6 Death by drawing? 
3 How many? 
1 How many?2 
6 

Death by drawing? 
3 

How many? 
1 

How many?2 
Fork in the road
Another solution: point to one fork and say to one of the twins, "If I asked you if this was the path to the money, would you say yes?" Say it was the right path. If you asked the truthteller, he of course would say yes. If you asked the liar outright if it was the right path, he would say no. But to answer the given question, he would lie and say yes. The same reasoning applies if it was the wrong path. Both would answer "no." context 
3 Coins
I think the answer is 75%. It doesn't matter what the odds were to get you to the final flip (this is not like the famous Monty Hall problem that requires you to make a choice at the beginning). We know the coin cannot be the tails coin. If it is the heads coin (odds of which being 50%), then of course the third flip will be heads. If it is the honest coin (also 50%), then 50% of the time it will come up heads, which means a composite probability of 25%. Thus, 3 out of 4 times it should be heads. context 
The Monty Hall Problem
This problem was in Marilyn vos Savant's PARADE Magazine column about 20 or so years ago. She got dozens of abusive letters from math PhD's and other pointyheaded academia telling her how wrong she was. She published some of them, including their names. Hilarious! context 
Birthday Problem (Classic)
I saw a fellow telling Johnny Carson about this problem on the Tonight Show many years ago. Carson looked incredulous and then asked the audience, "Does anybody here have a birthday on..." and then said his birthday. When no one answered, he looked at the guy like he was nuts. It may have been that someone did have the same birthday as Carson but didn't speak up. But even if he had, that wasn't what the guest had said. For a 50% likelihood of someone having a GIVEN birthday, you need about 183 people. But for a 50% likelihood of ANY TWO people in a group having the SAME birthday, you need only 23 people. context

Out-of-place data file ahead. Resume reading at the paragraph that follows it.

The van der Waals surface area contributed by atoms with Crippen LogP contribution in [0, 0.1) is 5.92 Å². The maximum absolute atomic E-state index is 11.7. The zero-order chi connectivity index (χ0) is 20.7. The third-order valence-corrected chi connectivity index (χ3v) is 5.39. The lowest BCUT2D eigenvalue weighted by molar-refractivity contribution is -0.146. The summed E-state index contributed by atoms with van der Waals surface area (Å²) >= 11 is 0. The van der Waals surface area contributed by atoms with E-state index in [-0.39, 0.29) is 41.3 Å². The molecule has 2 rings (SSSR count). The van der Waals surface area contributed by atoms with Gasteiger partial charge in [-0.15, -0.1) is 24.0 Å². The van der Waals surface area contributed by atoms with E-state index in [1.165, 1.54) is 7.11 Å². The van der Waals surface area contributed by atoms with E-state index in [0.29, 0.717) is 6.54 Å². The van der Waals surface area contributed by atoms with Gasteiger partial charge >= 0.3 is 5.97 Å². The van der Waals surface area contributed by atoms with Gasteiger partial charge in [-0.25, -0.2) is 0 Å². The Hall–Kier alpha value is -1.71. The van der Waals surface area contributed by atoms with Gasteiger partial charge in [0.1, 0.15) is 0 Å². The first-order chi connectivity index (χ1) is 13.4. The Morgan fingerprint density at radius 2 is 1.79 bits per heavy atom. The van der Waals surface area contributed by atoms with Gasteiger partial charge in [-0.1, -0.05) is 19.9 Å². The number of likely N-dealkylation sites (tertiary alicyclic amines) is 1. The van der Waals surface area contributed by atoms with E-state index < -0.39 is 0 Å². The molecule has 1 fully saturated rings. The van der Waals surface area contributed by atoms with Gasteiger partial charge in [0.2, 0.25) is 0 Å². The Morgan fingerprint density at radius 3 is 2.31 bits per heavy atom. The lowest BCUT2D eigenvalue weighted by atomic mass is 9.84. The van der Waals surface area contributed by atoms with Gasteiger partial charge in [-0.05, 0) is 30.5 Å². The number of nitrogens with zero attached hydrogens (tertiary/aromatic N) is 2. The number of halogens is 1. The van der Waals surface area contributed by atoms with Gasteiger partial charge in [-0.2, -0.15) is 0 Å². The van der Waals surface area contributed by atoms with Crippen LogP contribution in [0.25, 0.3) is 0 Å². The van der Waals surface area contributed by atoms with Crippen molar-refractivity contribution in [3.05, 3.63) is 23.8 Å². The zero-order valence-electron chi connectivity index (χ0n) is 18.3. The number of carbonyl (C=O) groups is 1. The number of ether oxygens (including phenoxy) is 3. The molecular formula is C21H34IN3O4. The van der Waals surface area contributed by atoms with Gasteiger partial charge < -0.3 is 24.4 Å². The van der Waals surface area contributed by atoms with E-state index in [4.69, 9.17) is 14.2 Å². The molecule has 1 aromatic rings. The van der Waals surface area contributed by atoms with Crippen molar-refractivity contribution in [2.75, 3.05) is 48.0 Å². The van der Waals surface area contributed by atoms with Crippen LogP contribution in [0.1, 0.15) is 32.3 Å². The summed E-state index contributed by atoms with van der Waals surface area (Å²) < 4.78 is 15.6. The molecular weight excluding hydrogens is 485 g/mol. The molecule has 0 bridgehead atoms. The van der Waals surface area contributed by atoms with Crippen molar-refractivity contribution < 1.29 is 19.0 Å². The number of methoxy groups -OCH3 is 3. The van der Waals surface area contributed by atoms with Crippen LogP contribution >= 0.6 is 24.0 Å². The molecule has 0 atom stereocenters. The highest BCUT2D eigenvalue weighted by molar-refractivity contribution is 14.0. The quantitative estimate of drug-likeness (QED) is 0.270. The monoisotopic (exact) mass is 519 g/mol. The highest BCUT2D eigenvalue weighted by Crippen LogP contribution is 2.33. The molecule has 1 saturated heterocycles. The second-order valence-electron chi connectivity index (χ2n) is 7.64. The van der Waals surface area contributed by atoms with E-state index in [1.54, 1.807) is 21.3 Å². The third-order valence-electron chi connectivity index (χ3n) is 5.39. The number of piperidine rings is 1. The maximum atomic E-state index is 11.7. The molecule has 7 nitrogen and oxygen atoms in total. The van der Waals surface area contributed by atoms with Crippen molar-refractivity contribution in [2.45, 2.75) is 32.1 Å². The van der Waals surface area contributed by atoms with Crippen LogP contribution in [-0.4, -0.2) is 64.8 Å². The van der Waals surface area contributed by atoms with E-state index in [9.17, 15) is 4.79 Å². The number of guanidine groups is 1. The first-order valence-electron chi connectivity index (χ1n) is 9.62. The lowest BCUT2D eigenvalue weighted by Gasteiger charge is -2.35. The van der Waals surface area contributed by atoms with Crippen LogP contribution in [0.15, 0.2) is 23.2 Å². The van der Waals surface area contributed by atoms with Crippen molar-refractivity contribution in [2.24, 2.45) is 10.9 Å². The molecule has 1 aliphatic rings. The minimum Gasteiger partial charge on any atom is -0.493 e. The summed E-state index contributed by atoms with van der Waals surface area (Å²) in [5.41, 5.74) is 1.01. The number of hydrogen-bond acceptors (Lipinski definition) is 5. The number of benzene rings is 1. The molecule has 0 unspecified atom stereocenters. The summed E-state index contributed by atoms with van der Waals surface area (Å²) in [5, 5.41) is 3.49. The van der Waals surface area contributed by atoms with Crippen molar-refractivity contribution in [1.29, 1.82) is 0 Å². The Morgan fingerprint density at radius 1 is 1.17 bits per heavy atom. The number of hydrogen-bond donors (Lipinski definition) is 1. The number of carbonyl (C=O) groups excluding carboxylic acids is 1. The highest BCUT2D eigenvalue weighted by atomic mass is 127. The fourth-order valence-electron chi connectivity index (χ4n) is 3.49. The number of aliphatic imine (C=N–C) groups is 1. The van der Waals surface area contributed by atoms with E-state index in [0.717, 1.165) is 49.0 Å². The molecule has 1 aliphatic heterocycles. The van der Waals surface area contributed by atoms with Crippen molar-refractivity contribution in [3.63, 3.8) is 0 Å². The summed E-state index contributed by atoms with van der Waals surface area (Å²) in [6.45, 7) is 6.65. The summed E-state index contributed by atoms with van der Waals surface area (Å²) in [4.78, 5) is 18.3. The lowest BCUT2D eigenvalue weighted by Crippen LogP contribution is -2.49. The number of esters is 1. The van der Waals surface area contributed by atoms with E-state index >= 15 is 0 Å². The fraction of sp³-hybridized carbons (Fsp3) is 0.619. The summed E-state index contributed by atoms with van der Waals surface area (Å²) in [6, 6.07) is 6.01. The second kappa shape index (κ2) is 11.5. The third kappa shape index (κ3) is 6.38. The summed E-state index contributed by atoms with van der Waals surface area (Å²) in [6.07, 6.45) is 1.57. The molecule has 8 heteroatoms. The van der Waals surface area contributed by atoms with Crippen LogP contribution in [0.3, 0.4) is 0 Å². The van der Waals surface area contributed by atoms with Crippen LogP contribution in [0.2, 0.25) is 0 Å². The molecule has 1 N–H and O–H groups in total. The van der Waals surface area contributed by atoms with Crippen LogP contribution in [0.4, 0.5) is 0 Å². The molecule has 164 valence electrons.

The Price Is Right
I don't believe this, since taxes would put the price at more than an even dollar figure even if the price was a whole dollar amount. The real reason is that the customer sees a price P as [P], where [x] = maximum integer < = x. So a price of $8.95 or $8.99 is seen as $8.00, even though it is nearly $9.00. Why do you think gasoline is priced to ninetenths of a cent? context 
Cooking Time
WRONG! You said, "At this time 8 minutes have passed." No, only seven minutes have passed. It can't be done. Ten Minutes yes, but not 9. context 
3
8
How many?
As I was going to St. Ives,
I met a man with seven wives.
Each wife had seven sacks.
Each sack has seven cats.
Each cat had seven kits.
Kits, cats, sacks, and wives,
How many were going to St. Ives?
...

Easy

1
2
How many?2
How many people contribute to MindCipher?

Easy

6
7
Death by drawing?
You are a prisoner in a strange foreign land, and a random drawing will decide your fate. You are given 2 bags, 10 white marbles, and 10 black marbles. You are to place the marbles in the bags in any a
...

Doable